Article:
Link to photo: http://gpo.gov/images/news-media/management/Baish_180.jpg

“Mary Alice has been a strong advocate for GPO and the library community throughout her entire career, which makes her a natural choice to assume this important position for the agency,” said Public Printer Bill Boarman. “Her vision and experience with open Government initiatives will be an asset to the FDLP and GPO’s effort through FDsys in making Federal Government information open and transparent for the American people.”

Throughout Baish’s career, she has worked with all sectors of the library community, testifying before Congressional committees on behalf of GPO, and has been a leading voice in developing electronic systems to disseminate Government information. Prior to her appointment at GPO, she previously served as the Director of Government Relations for the American Association of Law Libraries (AALL), a nonprofit educational organization that serves the information needs of the legal community. Baish has worked closely with Congressional committees, the Administrative Office of the U.S. Courts, Federal agencies and the Administration in developing policies and legislation that promote the needs of libraries, the legal community and the American public. She is among the founding members of OpenTheGovernment.org (OTG.org), an organization created to promote democracy and end Government secrecy. She has worked with OTG.org, the White House and Office of Management and Budget in implementing President Obama’s Open Government Directive and with auditing agency Open Government Plans. She has written and spoken extensively about e-government information policy and is a past member of the Depository Library Council to the Public Printer.

She is a resident of Fairfax Station, VA, and holds a master’s degree in Library and Information Studies from Rutgers, The State University of New Jersey, and an Ed.M. from the State University of New York at Buffalo.

GPO is the Federal Government’s primary centralized resource for gathering, cataloging, producing, providing, authenticating, and preserving published U.S. Government information in all its forms. GPO is responsible for the production and distribution of information products and services for all three branches of the Federal Government. In addition to publication sales, GPO makes Government information available at no cost to the public through GPO’s Federal Digital System (www.fdsys.gov) and through partnerships with approximately 1,220 libraries nationwide participating in the Federal Depository Library Program. For more information, please visit www.gpo.gov. Follow GPO on Twitter http://twitter.com/USGPO and on YouTube http://www.youtube.com/user/gpoprinter.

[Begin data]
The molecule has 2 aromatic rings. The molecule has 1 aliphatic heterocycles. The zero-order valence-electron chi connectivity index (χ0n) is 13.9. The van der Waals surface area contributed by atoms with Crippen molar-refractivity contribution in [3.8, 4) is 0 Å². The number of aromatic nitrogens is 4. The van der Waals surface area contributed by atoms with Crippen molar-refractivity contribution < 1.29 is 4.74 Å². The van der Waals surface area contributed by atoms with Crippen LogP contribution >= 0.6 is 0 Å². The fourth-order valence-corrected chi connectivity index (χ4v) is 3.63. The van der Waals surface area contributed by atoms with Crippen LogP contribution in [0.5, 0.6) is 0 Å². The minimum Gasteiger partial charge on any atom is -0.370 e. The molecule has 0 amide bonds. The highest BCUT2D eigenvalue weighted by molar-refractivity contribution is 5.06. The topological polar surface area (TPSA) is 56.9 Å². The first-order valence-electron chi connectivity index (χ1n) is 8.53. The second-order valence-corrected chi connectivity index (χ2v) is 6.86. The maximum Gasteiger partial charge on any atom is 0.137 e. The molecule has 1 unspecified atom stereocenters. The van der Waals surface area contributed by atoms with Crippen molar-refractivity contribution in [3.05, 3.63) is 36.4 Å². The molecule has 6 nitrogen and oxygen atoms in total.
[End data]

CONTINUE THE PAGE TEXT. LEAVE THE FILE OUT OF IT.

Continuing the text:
Superintendent of Documents Russell to retire

The volunteers at Free Government Information were surprised to learn of the impending retirement of Ms. Judith Russell, Superintendent of Documents at the Government Printing Office (GPO). Although we have disagreed with Ms. Russell on a number of issues, we believe she shared our overarching goal of public access to government information. Our disagreements were on methods rather than core values. As such, we applaud her long-term commitment to the documents community.

Here are some highlights of things that happened on her watch that we find especially commendable (we’re sure the list is longer, but these immediately come to mind 😉 ):

We’d especially wish to thank Ms. Russell for her work in making GPO Access a reality. For these deeds and others, we at FGI wish Ms. Russell well in her future endeavors when she retires in early 2007.

All of us at FGI hope that President Bush will move quickly to name both a Superintendent of Documents and Public Printer who will have an intense commitment to the permanent public access of fully functional government information. We hope that channels will remain open for rewarding discussion and collaboration with future Superintendents of Documents and Public Printers on the vital issues of access, preservation, and privacy. The entire documents community working together collaboratively and collegially will broaden the meaning of authenticity and build the depository system of the 21st century.